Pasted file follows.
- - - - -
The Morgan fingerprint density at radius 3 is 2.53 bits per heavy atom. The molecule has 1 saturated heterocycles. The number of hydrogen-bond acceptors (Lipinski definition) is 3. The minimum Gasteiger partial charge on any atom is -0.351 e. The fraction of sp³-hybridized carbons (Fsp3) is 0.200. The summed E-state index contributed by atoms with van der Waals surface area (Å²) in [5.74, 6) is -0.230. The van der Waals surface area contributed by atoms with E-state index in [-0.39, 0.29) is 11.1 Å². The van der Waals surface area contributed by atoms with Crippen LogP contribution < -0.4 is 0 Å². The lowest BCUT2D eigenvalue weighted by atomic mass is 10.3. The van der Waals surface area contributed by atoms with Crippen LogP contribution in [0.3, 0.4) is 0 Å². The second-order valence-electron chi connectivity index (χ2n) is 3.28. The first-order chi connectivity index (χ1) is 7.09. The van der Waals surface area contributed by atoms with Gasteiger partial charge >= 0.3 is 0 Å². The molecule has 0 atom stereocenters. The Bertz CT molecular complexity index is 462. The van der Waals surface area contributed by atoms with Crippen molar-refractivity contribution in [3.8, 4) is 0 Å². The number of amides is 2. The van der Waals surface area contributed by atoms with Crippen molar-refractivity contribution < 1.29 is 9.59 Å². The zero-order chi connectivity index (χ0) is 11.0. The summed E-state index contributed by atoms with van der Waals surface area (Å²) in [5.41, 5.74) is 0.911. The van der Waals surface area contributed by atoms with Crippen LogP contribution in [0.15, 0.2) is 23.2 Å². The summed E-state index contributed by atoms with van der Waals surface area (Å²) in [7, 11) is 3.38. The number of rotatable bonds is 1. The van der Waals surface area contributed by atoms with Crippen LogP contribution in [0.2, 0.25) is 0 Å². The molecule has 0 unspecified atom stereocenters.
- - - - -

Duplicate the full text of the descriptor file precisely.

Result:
The Morgan fingerprint density at radius 3 is 2.53 bits per heavy atom. The molecule has 1 saturated heterocycles. The number of hydrogen-bond acceptors (Lipinski definition) is 3. The minimum Gasteiger partial charge on any atom is -0.351 e. The fraction of sp³-hybridized carbons (Fsp3) is 0.200. The summed E-state index contributed by atoms with van der Waals surface area (Å²) in [5.74, 6) is -0.230. The van der Waals surface area contributed by atoms with E-state index in [-0.39, 0.29) is 11.1 Å². The van der Waals surface area contributed by atoms with Crippen LogP contribution < -0.4 is 0 Å². The lowest BCUT2D eigenvalue weighted by atomic mass is 10.3. The van der Waals surface area contributed by atoms with Crippen LogP contribution in [0.3, 0.4) is 0 Å². The second-order valence-electron chi connectivity index (χ2n) is 3.28. The first-order chi connectivity index (χ1) is 7.09. The van der Waals surface area contributed by atoms with Gasteiger partial charge >= 0.3 is 0 Å². The molecule has 0 atom stereocenters. The Bertz CT molecular complexity index is 462. The van der Waals surface area contributed by atoms with Crippen molar-refractivity contribution in [3.8, 4) is 0 Å². The number of amides is 2. The van der Waals surface area contributed by atoms with Crippen molar-refractivity contribution < 1.29 is 9.59 Å². The zero-order chi connectivity index (χ0) is 11.0. The summed E-state index contributed by atoms with van der Waals surface area (Å²) in [5.41, 5.74) is 0.911. The van der Waals surface area contributed by atoms with Crippen LogP contribution in [0.15, 0.2) is 23.2 Å². The summed E-state index contributed by atoms with van der Waals surface area (Å²) in [7, 11) is 3.38. The number of rotatable bonds is 1. The van der Waals surface area contributed by atoms with Crippen LogP contribution in [0.2, 0.25) is 0 Å². The molecule has 0 unspecified atom stereocenters.